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United States

Considering a national green power market

If wind power is to be driven by demand for renewable energy credits instead of demand for tax credits, serious thought must first be applied to how such a market is to work in practice and how it will dovetail with a carbon credit market

A growing groundswell of opinion in the US wind power business is beginning to consider whether replacement of the industry's fickle production tax credit (PTC) with a national market for trade in renewable energy credits (RECs) is an idea whose time has come. With the PTC once again due to expire at the end of a year, the advantages of a predictable long term market, with power retailers across the country required to demonstrate through the acquisition of RECs that a growing proportion of their sales comes from renewable sources of energy, are becoming increasingly more apparent.

To replace the support provided by the PTC, however, REC prices would have to rise significantly. Today, they typically hover around $5-8, with each REC representing one megawatt hour of power (previous story). Brent Alderfer from Community Energy, the US subsidiary of Spain's Iberdrola, sets the bar at $16 for RECs to compensate for loss of the PTC. Iberdrola is the world's largest wind power operator by far.

Disruption of the current REC market, however, could be substantial, warns Rob Harmon of the Bonneville Environmental Foundation, a pioneer in RECs trade. Currently there are two distinct categories of customer for RECs: those voluntarily buying green power and those required to buy credits to prove compliance with state laws mandating specific volumes of renewables in the supply mix. "If the PTC goes away and REC prices double, you will see a substantial reduction in the number of megawatt hours purchased in the voluntary market," Harmon says. "In the compliance market, what will happen is the price of projects will go up very significantly." As a result, the cost of complying with state mandates, colloquially referred to as renewables portfolio standard (RPS) laws, will go up significantly, he warns.

Harmon sees two possible outcomes. "One is that the price of electricity will go up for people, which means you haven't really gained anything -- your taxes might be a little lower but your electricity rates are higher," he says. "Or the utilities will fight back and say prices of projects are too high and therefore we won't comply with the RPS. And that will undermine renewable development."

For power retailers not complying with state mandates, penalties vary by state, but $50/MWh is typical. Some might decide that paying a penalty is the easier option, while several states have price ceilings that postpone the mandate should the cost of compliance start running too high.

For better or worse

"The devil is in the details of how a national RPS is structured," says Karlynn Cory of National Renewable Energy Laboratory. "If you have a national RPS, do you just say that the whole nation has to come into compliance? Or do you allocate it on a regional basis, saying this is what the Southeast has to meet and this is what the Northeast has to meet?" Cory believes that a national RPS could lead to a national REC market as opposed to the fragmented markets that exist today.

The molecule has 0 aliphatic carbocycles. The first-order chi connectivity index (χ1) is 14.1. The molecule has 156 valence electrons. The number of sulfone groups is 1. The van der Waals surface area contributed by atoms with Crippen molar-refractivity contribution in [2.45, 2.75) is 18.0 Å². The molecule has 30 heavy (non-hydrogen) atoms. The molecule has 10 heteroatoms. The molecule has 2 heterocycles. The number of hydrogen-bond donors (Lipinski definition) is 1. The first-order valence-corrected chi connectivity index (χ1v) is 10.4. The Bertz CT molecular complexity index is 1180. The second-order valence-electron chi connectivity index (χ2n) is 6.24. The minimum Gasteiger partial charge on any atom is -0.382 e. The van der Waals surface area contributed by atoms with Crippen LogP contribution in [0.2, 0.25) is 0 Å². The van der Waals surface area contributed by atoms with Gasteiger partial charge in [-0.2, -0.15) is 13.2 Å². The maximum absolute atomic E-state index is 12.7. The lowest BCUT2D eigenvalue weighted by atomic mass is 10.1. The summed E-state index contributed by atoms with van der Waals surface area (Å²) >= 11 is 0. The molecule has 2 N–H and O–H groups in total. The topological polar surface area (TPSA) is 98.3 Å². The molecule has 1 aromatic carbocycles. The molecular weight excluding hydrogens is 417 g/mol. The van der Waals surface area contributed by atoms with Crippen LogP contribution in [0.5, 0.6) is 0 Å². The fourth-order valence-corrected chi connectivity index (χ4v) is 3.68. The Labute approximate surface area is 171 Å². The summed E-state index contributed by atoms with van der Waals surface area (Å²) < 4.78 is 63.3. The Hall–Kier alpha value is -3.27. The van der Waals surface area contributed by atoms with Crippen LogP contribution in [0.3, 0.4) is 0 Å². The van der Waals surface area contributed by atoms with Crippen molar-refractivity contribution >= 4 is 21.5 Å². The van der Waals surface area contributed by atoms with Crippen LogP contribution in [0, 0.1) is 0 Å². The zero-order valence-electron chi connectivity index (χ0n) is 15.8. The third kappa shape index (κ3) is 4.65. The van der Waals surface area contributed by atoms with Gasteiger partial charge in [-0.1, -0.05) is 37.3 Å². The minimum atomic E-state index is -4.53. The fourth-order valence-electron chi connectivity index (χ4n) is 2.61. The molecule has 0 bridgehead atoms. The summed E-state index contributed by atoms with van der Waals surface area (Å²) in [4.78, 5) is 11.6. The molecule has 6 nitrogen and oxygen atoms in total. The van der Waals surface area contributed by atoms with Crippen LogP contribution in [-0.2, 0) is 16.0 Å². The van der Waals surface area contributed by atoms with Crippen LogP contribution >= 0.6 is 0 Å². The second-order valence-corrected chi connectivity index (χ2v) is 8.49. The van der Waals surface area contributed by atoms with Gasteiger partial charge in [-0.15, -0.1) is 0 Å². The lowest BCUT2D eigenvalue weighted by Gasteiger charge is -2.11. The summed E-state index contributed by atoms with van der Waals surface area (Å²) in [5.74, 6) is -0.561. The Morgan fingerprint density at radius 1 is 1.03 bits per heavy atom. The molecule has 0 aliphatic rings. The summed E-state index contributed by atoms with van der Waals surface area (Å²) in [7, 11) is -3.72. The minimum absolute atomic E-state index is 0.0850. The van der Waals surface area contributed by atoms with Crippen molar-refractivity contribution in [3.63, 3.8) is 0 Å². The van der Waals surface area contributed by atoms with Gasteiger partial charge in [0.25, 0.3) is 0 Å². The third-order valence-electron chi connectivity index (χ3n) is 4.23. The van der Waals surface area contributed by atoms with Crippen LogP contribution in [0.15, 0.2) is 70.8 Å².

But it may just lead to confusion, says Ryan Wiser of Lawrence Berkeley National Laboratory. "The value of RECs already is wildly different from one market to the next. So it depends on what a national RPS is layering on top of. Is the national RPS in addition to state RPSs? Or are we talking about two separate instruments altogether?"

Wiser suggests that as demand for wind power rises, its costs will rise as developers move to less attractive resource areas that require increasing miles of transmission. "I think it's safe to say that greater competition for renewable electricity -- whether through national RPS, expanded state RPSs or otherwise -- would put at least some upward pressure on REC prices," Wiser says. "I'm not certain that's going to be a very strong economic pressure. But there is going to be some pressure."

Carbon trade too

Meantime, the outlook for federal carbon cap-and-trade legislation is reasonably promising. All three candidates for the US presidency favour some kind of system. But experts agree that a fight is brewing over who would gain the benefits -- the renewable energy faction for taking fossil fuels off the system, or the fossil fuel generators for emitting less carbon.

"Those interactions are still quite a muddle," says Wiser. "The broader renewables community doesn't yet agree on what the appropriate interactions are. But it comes down to whether any available emissions allowances that go to the generator must flow with the renewable certificate and be retired with the REC, or whether they can be sold separately."

While such problems must be sorted out before any value is attached, Harmon points to the RPS in Washington state, where all environmental benefits of renewable energy are bundled with the REC. "Does the owner of the REC get to make claims that they reduced CO2 emissions? In Washington state law, the answer to that question is yes," Harmon says. "But there are many other places where they're struggling with that."

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